Phloem Structure

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•  Structure-function relationships of phloem sieve tubes

Phloem sieve tubes are primarily composed of two main types of cells – sieve element cells and companion cells

  • The phloem also contains schlerenchymal and parenchymal cells which fill additional spaces and provide support

Sieve Element Cells

Sieve elements are long and narrow cells that are connected together to form the sieve tube

  • Sieve elements are connected by sieve plates at their transverse ends, which are porous to enable flow between cells
  • Sieve elements have no nuclei and reduced numbers of organelles to maximise space for the translocation of materials
  • The sieve elements also have thick and rigid cell walls to withstand the hydrostatic pressures which facilitate flow

Companion Cells

Provide metabolic support for sieve element cells and facilitate the loading and unloading of materials at source and sink

  • Possess an infolding plasma membrane which increases SA:Vol ratio to allow for more material exchange
  • Have many mitochondria to fuel the active transport of materials between the sieve tube and the source or sink
  • Contain appropriate transport proteins within the plasma membrane to move materials into or out of the sieve tube

Sieve elements are unable to sustain independent metabolic activity without the support of a companion cell

  • This is because the sieve element cells have no nuclei and fewer organelles (to maximise flow rate)
  • Plasmodesmata exist between sieve elements and companion cells in relatively large numbers
  • These connect the cytoplasm of the two cells and mediate the symplastic exchange of metabolites

Structure of a Phloem Sieve Tube

phloem structure

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•  Identification of xylem and phloem in microscope images of stem and root

Xylem and phloem vessels are grouped into bundles that extend from the roots to the shoots in vascular plants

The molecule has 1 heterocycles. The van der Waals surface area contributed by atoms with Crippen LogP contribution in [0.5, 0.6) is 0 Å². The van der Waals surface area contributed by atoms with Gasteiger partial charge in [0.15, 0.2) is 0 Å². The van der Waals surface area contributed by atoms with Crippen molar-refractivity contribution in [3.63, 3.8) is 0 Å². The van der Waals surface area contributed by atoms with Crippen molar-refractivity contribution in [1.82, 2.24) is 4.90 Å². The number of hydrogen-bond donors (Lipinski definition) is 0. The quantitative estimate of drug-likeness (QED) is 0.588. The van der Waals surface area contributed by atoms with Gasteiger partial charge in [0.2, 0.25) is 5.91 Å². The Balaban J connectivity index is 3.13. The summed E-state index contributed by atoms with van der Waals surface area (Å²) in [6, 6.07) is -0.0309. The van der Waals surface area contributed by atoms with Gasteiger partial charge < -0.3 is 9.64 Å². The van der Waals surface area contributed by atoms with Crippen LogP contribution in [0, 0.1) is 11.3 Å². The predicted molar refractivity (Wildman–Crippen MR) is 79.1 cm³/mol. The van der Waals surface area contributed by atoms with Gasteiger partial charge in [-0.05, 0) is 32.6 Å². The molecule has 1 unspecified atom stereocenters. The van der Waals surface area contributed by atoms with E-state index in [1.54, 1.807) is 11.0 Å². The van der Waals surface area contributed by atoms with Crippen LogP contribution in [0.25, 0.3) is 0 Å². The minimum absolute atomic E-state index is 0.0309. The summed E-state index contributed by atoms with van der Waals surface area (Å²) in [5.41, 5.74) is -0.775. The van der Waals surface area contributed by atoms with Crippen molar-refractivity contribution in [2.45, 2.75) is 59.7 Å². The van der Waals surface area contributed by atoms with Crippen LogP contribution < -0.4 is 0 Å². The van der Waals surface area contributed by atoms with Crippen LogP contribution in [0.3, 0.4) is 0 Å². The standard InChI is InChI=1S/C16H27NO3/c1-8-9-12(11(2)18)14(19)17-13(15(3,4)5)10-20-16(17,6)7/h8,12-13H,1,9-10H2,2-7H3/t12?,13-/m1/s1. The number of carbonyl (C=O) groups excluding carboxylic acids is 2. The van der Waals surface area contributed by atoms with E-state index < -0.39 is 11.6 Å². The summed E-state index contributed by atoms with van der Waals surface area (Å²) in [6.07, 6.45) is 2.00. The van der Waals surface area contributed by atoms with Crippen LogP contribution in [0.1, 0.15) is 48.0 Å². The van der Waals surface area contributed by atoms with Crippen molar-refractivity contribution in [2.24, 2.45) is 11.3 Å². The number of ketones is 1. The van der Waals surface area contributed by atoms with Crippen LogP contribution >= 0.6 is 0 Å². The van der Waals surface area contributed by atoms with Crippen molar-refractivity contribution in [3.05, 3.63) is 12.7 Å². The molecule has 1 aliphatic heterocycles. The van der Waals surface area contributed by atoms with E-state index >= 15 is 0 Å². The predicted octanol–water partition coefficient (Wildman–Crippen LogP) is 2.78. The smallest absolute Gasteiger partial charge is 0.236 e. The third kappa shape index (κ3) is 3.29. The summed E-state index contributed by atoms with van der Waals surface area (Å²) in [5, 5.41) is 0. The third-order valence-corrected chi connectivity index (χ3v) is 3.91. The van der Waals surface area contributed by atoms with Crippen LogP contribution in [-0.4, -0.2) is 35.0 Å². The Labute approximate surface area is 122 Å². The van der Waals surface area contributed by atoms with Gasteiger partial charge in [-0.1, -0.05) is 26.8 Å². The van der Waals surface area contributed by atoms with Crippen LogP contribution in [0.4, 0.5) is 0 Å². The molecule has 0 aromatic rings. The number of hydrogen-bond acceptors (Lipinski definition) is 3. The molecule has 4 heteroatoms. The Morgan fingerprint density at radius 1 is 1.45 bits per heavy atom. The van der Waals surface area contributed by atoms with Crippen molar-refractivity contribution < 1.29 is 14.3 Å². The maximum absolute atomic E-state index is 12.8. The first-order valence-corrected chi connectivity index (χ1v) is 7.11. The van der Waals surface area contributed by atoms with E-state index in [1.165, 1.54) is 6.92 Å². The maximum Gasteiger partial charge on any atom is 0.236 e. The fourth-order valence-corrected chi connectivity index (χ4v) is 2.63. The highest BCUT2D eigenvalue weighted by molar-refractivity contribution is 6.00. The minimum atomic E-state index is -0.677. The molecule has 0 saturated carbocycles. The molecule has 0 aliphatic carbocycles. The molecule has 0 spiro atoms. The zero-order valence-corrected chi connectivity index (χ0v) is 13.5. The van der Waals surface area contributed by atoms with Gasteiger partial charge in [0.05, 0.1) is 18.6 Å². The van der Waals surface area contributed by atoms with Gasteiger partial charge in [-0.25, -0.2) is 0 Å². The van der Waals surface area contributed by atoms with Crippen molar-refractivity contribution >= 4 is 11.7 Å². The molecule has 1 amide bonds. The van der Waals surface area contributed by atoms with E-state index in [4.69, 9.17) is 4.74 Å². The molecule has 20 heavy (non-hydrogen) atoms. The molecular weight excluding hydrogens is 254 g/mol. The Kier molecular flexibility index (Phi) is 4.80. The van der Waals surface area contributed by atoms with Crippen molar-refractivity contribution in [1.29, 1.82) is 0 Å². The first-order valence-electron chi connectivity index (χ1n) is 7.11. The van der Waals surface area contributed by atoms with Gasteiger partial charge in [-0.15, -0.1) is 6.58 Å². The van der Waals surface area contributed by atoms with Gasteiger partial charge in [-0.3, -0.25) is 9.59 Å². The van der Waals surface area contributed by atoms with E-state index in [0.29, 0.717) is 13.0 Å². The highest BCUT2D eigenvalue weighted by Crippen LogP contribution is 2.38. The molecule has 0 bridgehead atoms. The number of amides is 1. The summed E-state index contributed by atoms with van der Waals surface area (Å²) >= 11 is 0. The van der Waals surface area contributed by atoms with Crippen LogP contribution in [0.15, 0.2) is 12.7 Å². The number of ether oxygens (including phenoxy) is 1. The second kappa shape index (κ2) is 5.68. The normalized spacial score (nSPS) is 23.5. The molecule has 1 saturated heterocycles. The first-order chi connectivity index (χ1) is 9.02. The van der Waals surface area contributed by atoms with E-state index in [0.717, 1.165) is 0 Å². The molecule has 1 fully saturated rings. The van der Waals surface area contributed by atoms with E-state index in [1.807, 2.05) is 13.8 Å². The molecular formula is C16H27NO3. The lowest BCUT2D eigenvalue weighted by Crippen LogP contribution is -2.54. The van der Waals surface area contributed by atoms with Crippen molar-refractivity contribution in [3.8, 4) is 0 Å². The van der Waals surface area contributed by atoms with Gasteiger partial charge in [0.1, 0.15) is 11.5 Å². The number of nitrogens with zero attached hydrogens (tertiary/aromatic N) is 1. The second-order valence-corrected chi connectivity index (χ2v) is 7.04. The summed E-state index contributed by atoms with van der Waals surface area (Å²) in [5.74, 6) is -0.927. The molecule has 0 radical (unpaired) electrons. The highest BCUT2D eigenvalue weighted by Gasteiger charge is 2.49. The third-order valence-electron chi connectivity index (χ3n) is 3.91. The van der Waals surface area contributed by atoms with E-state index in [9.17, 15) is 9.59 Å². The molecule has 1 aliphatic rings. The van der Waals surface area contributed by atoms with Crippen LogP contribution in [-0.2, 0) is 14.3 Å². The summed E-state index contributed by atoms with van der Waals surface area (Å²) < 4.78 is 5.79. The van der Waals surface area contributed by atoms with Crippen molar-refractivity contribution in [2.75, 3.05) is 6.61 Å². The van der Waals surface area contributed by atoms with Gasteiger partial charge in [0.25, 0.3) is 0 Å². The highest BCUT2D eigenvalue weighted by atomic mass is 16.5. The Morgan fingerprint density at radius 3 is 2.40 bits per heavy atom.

• Differences in distribution and arrangement exist between plant types (e.g. monocotyledons vs dicotyledons)
  • Xylem and phloem vessels can usually be differentiated by the diameter of their cavity (xylem have larger cavities)


  • In monocotyledons, the stele is large and vessels will form a radiating circle around the central pith
    • Xylem vessels will be located more internally and phloem vessels will be located more externally
  • In dicotyledons, the stele is very small and the xylem is located centrally with the phloem surrounding it
    • Xylem vessels may form a cross-like shape (‘X’ for xylem), while the phloem is situated in the surrounding gaps

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Click on the image to display false colour representations of xylem (red) and phloem (blue)


  • In monocotyledons, the vascular bundles are found in a scattered arrangement throughout the stem
    • Phloem vessels will be positioned externally (towards outside of stem) – remember:  phloem = outside  
  • In dicotyledons, the vascular bundles are arranged in a circle around the centre of the stem (pith)
    • Phloem and xylem vessels will be separated by the cambium (xylem on inside ; phloem on outside)


Click on the image to display false colour representations of xylem (red), phloem (blue) and vascular bundles (orange)